When stepping into a FOX Business Network elevator, I ask that one question : "What is the idea?”
The entrepreneur is on the spot! There is one cameraman, one audio technician, a producer, myself and the startup guest all in the elevator, watching the elevator doors close together. It is a lot of people in a small space and is The Moment for the entrepreneur to deliver his or her succinct, compelling message -- in 30 seconds time.
This is the scenario entrepreneurs are faced with when they come on my show, Risk & Reward on the FOX Business Network. Every Friday, we let a budding entrepreneur pitch their concept to potential investors in a segment called “The Elevator Pitch.”
Continue Reading Below
The best pitches are from entrepreneurs who are passionate about their company, and can describe in one phrase what it does. With the remaining 25 seconds, they can also tell you how it solves an important problem.
All entrepreneurs -- from green to more experienced ones -- always say the same thing: "the trip from the lobby to the 18th floor goes so fast!” Advice to entrepreneurs: know your material cold. Time is always the enemy, the clearer and more succinct your message, the better.
It sounds hokey, but I tell people to practice their pitches at home with a stopwatch. Do it 50 times, practice until your timing is perfect, practice with a buddy who will listen and offer constructive feedback. Practice in front of a mirror, unless you will get distracted by the fact that you really do need a haircut. Be so confident and so practiced that when you show up in a hustling, bustling lobby after an annoying taxi ride and are jammed into a 27-square-foot spot with three other people and a camera and bright lights in your face, you will be unshakeable.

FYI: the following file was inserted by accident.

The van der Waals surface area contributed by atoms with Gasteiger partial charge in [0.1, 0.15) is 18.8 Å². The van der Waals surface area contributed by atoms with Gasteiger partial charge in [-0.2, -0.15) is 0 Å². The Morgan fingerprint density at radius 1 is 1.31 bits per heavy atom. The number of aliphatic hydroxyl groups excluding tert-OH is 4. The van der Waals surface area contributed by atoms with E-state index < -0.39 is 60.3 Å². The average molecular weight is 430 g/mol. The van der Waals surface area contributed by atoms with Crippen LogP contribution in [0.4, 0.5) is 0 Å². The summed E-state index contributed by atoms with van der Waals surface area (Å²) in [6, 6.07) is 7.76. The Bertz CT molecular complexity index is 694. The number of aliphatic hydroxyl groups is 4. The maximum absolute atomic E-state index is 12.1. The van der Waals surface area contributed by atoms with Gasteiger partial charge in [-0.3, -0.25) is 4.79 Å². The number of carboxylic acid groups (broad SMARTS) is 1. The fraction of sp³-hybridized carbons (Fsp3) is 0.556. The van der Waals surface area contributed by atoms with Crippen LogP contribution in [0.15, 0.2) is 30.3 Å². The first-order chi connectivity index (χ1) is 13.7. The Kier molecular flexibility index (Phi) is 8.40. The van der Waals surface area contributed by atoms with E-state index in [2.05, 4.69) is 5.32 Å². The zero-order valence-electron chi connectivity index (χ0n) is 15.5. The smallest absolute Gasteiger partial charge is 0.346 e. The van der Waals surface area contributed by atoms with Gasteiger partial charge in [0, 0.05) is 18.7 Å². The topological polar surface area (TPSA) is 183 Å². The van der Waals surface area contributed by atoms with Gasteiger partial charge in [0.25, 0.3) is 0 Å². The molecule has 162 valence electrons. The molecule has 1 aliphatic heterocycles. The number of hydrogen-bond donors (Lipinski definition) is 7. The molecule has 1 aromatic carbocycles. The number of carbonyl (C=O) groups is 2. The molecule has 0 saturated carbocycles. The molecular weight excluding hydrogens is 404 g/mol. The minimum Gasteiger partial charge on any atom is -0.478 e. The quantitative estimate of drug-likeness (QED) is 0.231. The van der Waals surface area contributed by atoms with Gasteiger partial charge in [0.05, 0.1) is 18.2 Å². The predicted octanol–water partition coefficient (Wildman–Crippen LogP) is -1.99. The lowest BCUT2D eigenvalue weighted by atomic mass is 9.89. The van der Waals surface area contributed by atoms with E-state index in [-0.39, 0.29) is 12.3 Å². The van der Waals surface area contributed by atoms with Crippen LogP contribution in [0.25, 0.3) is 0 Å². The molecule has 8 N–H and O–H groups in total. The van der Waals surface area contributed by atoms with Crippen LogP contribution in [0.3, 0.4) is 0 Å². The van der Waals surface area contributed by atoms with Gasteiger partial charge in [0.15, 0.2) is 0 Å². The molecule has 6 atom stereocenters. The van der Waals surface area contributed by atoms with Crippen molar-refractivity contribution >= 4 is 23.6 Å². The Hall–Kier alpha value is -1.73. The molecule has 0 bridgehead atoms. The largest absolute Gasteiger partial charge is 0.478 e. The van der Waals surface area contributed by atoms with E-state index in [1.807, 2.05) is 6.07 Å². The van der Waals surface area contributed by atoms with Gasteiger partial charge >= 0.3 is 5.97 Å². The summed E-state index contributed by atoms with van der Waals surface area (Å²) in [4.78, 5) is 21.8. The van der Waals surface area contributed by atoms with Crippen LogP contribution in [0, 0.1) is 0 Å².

Emily Washkowitz arrived ready to go. She founded Shareswell, and the purpose of her company was clear:
"When people get married, they get silver or China or toaster ovens. We are doing something different. We are providing a way for guests to give money towards a couple's financial future,” Washkowitz said. "Shareswell lets you donate money to a couple's brokerage account, or set one up if they don't have it.”
In Emily's pitch, she pointed out a common problem (un-needed gifts). Her company is providing a solution, and if it gains traction, scalability is evident. Emily was passionate in her delivery, she will be married this summer and she is using her own company as a live case.
In real life, an entrepreneur must research the backgrounds of the investors he/she is pitching to. The founder should know the kinds of investments the investor has made in the past, and whether the investor is familiar with his/her type of company, and should alter the pitch to differentiate his/her company even more. An entrepreneur needs to be prepared for a potential investor to know a lot about the idea, or nothing about it. A founder needs language ready for both scenarios. (For TV purposes, we don't give the entrepreneur any info on the judges/investors).
Also in real life, an investor will want more than a 30-second description, even if the founder manages to snag the investor's attention at an informal gathering or a serendipitous run-in. In TV, I call prepping for 30 seconds *and* prepping for 30 minutes "accordion answers". The founder has to be ready to expand and contract his/her answers based on the time the listener is willing to give. It is great to have the 30-second version down, but if someone says, "Tell me more,” a founder has to seize that opportunity. Being prepared for short and long-timing scenarios is the key to scoring capital.
But in TV and "real-life pitching,” don't put yourself out there before you are ready. The tech and funding environments are fiercely competitive. If you don't have your messaging down, it is a waste of everyone's time.
Continue Reading Below